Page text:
Great question! Higher education is not formatted for neurodiverse individuals. Often, people associate disability with something physical. This means they don’t understand that disability or neurodiversity can be invisible. A huge obstacle we experience is getting reasonable accommodations. We are met with comments like “your GPA is really good, so we have to justify that you need this.” At one point, we had a member of disability services ask “how did you get autism?” There is a lack of awareness and understanding of what autism is and what support people need. We had to fight for over 3 months for one accommodation because “it goes against the school’s academic model.” Sadly, we were told “If you can’t meet this objective, maybe this isn’t the school for you.” We have about 1 year left to get our BA, and without the accommodations, we would have to quit school to fight for equal access. We said, “you’re saying that because of our cognitive delay and autism, we don’t get to finish our degree. Our autism doesn’t fit your school’s model?” Ultimately, we got the accommodation, but it was mentally draining to fight for something that should be an innate human right. More people in the autistic community may want to get a degree, but it is exhausting to fight for equality in a system that is predisposed to discriminatory practices based on your neurodiverse status. We have experienced this first hand throughout our time as a full-time student.

What ideas do you have for change in higher education in order to make it more accessible to Autistic students?

To bridge this gap, education for faculty and deans of the school is vital. People need to know that neurodiversity exists and how it may impact higher education. Training by neurodiverse colleagues or other organizations will help remedy this ongoing problem. There should never be a school model or objective that is not inclusive. Everyone should be able to gain access to supports to get a degree without being interrogated, invalidated, or just simply told no. One way to remedy this is with student advocates and peer mentorship within the school. Neurodiverse students working to support others while working towards their degree. Also, ones who know how disability services works at a university level. There are a lot of programs for grade school, but universities are largely lacking inclusion programs based on neurodiversity.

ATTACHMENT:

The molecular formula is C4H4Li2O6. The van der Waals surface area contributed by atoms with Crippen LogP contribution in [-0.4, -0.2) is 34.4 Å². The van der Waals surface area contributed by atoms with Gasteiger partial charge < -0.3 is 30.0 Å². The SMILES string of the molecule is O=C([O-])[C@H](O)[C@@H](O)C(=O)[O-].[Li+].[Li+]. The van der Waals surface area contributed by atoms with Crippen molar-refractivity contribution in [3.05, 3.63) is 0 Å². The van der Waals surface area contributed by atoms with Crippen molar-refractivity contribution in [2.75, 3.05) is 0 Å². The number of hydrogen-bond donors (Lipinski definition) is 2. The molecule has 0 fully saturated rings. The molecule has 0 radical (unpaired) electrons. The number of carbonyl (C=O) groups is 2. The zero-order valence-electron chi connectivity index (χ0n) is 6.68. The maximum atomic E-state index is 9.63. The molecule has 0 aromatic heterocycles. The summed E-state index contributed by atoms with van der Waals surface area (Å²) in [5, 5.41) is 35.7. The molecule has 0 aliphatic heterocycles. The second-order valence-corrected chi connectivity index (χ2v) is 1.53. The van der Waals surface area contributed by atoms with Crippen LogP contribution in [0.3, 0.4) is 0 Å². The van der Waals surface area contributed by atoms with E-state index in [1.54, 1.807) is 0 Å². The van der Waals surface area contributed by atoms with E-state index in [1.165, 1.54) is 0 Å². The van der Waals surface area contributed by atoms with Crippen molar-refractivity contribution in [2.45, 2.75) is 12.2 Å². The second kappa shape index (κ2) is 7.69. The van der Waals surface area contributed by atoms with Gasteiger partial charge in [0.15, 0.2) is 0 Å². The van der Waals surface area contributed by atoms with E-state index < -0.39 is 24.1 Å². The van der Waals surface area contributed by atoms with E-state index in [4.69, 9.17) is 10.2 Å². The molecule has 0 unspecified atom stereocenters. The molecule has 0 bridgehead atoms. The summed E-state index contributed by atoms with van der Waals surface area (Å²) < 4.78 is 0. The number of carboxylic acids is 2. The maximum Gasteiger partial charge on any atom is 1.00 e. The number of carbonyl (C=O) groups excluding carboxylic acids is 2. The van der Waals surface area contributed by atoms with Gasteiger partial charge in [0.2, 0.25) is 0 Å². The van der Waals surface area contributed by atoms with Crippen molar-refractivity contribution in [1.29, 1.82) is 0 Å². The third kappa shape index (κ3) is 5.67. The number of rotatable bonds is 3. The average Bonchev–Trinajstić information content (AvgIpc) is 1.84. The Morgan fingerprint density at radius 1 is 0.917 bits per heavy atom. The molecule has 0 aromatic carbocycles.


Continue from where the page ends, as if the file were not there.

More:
What are some things your higher education institution is doing “right,” in your opinion, for disabled students?

This is a tough one to answer. The one thing that is “right” is that disability services members are accessible. They answer your calls and emails, even if things don’t run smoothly. The manager of the program has been communicative and is the reason our accommodations request even went to the dean for review. We have heard much worse stories from others and their university’s practices. We have been lucky to not share their horrendous experiences.

What made you interested in pursuing an English and Writing major?

We have always had a passion for writing. We wrote our first chapter book at the age of 5 and never stopped. Literature has been a comfort to us in hard times and continues to be something we hold dear. Our favorite book is Twelfth Night by William Shakespeare (we still have the original copy we got at a used bookstore when we were 8 years old), and Sylvia Plath is our favorite poet. As writers, we want to pursue a Ph.D in English Literature to be able to create content and teach others about the importance of literature. It really is an artistic record of societal evolution, dynamics, and the history of humanity. We hope to be contributors to the next generation of literary messages.